Several hundred visitors packed the lobby of the Two River Theater to sample the culinary offerings of more than a dozen Red Bank restaurants as the appetizer to a buffet selection of Broadway show offerings Monday night. Restaurant-promotion group Red Bank Flavour organized the event, which was billed as Broadway in Red Bank. (Click to enlarge)
By JOHN T. WARD
Three months after opening, Soul Kitchen, the pay-what-you-can-or-work-it-off restaurant on Red Bank’s West Side, is progresssing toward its goal of feeding the haves and have-nots in equal numbers, new manager Ryan Timmons tells redbankgreen.
About 30 percent of the restaurant’s patrons pay with vouchers earned through volunteer work at Soul Kitchen or a growing roster of other non-profits, Timmons said. The goal is a 50-50 mix among diners, and “the voucher-to-payment ratio is going up,” he said.
Meanwhile, paying customers are being generous when settling up bills via the discreet donation envelopes that servers present to them at the end of their three-course dinners, he said. The suggested donation is $10, but “very few” customers leave just that amount, he said, and instead pay more to help subsidize meals for others.
Despite a one-week rain delay, the 2011 edition of the Oysterfest was packed most of the day. Proceeds help pay for downtown holiday lights, seen below being installed on Broad Street Thursday. (Click to enlarge)
By JOHN T. WARD
Red Bank RiverCenter, having pulled off two annual Guinness Oyster Festivals that each drew tens of thousands of visitors downtown, plans to add an International Food Festival to the same location the White Street municipal parking lot next spring.
The tentative date for the one-day event is Saturday, May 6, and as with Oysterfest, the event will serve as a showcase for Red Bank restaurants, says RiverCenter executive director Nancy Adams.
Twenty-five Red Bank restaurants supplied culinary delights such as lobster rolls, seafood chowder, corned-beef sandwiches, bacon-topped cupcakes and, of course, Guinness and oysters by the boatload for thousands of visitors to the White Street municipal lot.
redbankgreen was there, natch. Were you? Look for yourself and your friends in our photos.
By JOHN T. WARD
An ongoing effort by Red Bank restaurateurs to reclaim downtown visitors and show off their skills with a spatula marks a milestone Sunday.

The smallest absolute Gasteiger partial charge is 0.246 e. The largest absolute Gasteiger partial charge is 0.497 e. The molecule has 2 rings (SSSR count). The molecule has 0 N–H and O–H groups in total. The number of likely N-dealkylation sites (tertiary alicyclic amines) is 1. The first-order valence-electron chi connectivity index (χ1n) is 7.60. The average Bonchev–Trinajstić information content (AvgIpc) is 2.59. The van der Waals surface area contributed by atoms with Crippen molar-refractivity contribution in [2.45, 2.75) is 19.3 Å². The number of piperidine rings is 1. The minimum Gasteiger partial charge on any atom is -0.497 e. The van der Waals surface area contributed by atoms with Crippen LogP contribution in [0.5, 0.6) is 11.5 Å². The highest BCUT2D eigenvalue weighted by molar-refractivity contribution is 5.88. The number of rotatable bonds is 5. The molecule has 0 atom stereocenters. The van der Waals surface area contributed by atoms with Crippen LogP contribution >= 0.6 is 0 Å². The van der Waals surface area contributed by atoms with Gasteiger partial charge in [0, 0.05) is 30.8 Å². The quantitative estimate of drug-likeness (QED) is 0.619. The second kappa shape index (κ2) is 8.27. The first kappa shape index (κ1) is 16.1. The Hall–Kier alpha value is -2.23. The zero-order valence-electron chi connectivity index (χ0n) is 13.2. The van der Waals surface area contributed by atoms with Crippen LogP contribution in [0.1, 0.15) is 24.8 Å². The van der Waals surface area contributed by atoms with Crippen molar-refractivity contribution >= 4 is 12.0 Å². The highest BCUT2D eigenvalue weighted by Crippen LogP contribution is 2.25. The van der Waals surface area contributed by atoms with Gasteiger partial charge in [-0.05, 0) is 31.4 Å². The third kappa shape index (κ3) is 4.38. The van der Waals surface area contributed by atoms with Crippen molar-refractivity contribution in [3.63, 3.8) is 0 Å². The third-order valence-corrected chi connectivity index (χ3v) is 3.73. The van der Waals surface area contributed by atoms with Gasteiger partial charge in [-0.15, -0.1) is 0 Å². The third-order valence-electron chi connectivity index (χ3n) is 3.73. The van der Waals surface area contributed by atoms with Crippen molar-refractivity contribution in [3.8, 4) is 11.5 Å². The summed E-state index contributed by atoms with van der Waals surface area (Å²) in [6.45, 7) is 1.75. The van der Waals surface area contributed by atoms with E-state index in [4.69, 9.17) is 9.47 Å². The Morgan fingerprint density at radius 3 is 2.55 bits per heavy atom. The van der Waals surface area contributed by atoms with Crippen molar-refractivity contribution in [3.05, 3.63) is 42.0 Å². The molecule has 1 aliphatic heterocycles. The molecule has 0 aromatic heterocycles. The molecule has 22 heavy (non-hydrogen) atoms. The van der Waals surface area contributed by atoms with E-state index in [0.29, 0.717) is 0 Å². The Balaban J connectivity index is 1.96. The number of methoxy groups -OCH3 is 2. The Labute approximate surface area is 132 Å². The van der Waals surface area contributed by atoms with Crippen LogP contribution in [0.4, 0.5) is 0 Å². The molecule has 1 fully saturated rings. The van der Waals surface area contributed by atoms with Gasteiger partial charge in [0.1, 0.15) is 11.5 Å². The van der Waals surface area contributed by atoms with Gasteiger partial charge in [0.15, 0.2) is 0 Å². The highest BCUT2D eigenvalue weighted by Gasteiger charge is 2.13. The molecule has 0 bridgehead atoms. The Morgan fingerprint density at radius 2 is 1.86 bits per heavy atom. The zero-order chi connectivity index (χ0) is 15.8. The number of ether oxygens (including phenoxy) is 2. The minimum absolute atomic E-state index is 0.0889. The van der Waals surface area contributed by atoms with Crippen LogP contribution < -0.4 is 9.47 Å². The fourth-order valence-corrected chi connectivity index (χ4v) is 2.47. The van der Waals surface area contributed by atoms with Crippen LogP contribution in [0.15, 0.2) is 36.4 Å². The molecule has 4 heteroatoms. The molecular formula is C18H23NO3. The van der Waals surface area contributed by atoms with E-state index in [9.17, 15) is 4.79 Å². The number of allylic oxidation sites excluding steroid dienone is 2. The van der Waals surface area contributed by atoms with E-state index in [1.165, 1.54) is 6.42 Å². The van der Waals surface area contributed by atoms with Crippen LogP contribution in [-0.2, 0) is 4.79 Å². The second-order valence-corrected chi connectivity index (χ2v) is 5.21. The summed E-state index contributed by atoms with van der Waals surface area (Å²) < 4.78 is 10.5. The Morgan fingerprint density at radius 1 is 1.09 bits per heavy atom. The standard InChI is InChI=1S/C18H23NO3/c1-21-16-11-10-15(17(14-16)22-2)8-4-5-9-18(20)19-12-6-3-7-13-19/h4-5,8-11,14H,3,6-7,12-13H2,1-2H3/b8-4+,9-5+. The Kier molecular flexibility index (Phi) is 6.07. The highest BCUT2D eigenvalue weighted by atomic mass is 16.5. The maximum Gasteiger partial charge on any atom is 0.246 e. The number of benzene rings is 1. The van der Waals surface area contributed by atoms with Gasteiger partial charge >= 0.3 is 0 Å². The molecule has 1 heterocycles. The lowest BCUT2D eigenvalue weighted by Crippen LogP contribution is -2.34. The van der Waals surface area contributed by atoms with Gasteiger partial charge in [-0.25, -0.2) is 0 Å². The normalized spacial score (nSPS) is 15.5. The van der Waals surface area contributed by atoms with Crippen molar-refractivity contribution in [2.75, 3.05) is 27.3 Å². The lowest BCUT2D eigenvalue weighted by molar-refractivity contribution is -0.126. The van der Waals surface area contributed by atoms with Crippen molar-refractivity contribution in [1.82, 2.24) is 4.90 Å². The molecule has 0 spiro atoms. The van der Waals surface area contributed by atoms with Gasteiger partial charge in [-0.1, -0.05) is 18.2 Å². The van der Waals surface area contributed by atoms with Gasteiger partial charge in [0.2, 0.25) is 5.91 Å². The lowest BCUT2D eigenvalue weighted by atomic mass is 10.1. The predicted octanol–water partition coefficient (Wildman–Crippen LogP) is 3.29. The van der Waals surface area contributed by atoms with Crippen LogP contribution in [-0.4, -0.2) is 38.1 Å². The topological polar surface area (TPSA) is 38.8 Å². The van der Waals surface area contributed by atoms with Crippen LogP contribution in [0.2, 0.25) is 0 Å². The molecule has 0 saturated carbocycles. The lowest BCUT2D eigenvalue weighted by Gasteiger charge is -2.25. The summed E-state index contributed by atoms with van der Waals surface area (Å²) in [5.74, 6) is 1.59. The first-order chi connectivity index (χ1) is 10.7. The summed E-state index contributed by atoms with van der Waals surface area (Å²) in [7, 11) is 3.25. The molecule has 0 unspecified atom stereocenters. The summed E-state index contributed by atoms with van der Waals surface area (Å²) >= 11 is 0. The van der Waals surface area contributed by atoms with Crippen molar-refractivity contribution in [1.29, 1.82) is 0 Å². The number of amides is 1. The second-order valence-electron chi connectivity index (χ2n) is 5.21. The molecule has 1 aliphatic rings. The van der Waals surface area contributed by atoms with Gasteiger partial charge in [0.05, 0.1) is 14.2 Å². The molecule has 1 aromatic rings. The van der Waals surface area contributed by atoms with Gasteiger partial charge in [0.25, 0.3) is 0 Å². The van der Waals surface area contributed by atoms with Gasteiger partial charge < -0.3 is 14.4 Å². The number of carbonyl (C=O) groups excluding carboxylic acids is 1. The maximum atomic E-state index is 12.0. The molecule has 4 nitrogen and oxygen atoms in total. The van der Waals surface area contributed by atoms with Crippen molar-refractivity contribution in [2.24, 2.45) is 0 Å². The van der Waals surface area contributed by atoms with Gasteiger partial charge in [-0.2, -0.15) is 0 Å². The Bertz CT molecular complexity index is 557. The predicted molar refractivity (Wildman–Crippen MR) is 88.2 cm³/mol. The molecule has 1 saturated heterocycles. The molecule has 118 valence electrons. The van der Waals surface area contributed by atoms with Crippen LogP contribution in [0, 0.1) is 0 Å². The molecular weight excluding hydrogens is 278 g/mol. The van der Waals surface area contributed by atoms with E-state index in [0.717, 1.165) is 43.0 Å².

That’s when the second edition of the Guinness Oyster Festival, an event widely considered a success in its 2010 inaugural, returns to the White Street municipal parking lot for an afternoon of food, dry stout and music Sunday.
‘Pomegranate,’ a 48 x 48-inch painting by Gerda Liebmann, is among the food-themed art to be served up Saturday. (Click to enlarge)
Can’t you just taste it?
Art lovers and foodies will be able to indulge their senses of sight, smell and taste this Saturday afternoon, as the non-denominational Red Bank Community Church hosts its semiannual art show, a combination of the visual and victual arts.
With a plethora of restaurants, Red Bank is a diner’s delight year-round. But in summer, it takes on a casual and unhurried demeanor as the doors are thrown open and tables moved outside. And when the food and the company are right, the sunset, stars and passersby become part of a magical milieu.
In her swan song for the summer, redbankgreen photo intern Stacie Fanelli serves up an enticing appetizer of open-air dining pix taken around town over the past two months.
Adam Sobel’s push for mobile food vending on the streets of Red Bank inched forward this week.
The owner/chef/driver of the popular Cinnamon Snail vegetarian and organic food truck came away from Wednesday night’s borough council meeting with a pledge that the governing body would look into creating a dedicated spot near the train station that mobile food vendors could compete for.
But the location under discussion isn’t one that Sobel, the presumptive lead candidate for the license, is sold on.
Turns out the shop has a busy little kitchen turning out “fresh Mexican comfort food” that attracted writer Kelly Feeney’s attention.
Here’s a taste:
The taco platter is an order of three with a choice of chicken, beef or goat meat, among other options ($7). (Platters include a side of rice and beans.) The chicken burrito ($8) was surprisingly light, simply filled with marinated chicken tossed with fresh cilantro and onion; it is topped with a little cheese and comes with chili sauce on the side. The quesadilla al pastor containing spicy pork and pineapple is heftier ($8), as is the huarache, a deep-fried tortilla covered with chorizo, cheese, avocado, lettuce and tomato ($6; other fillings available).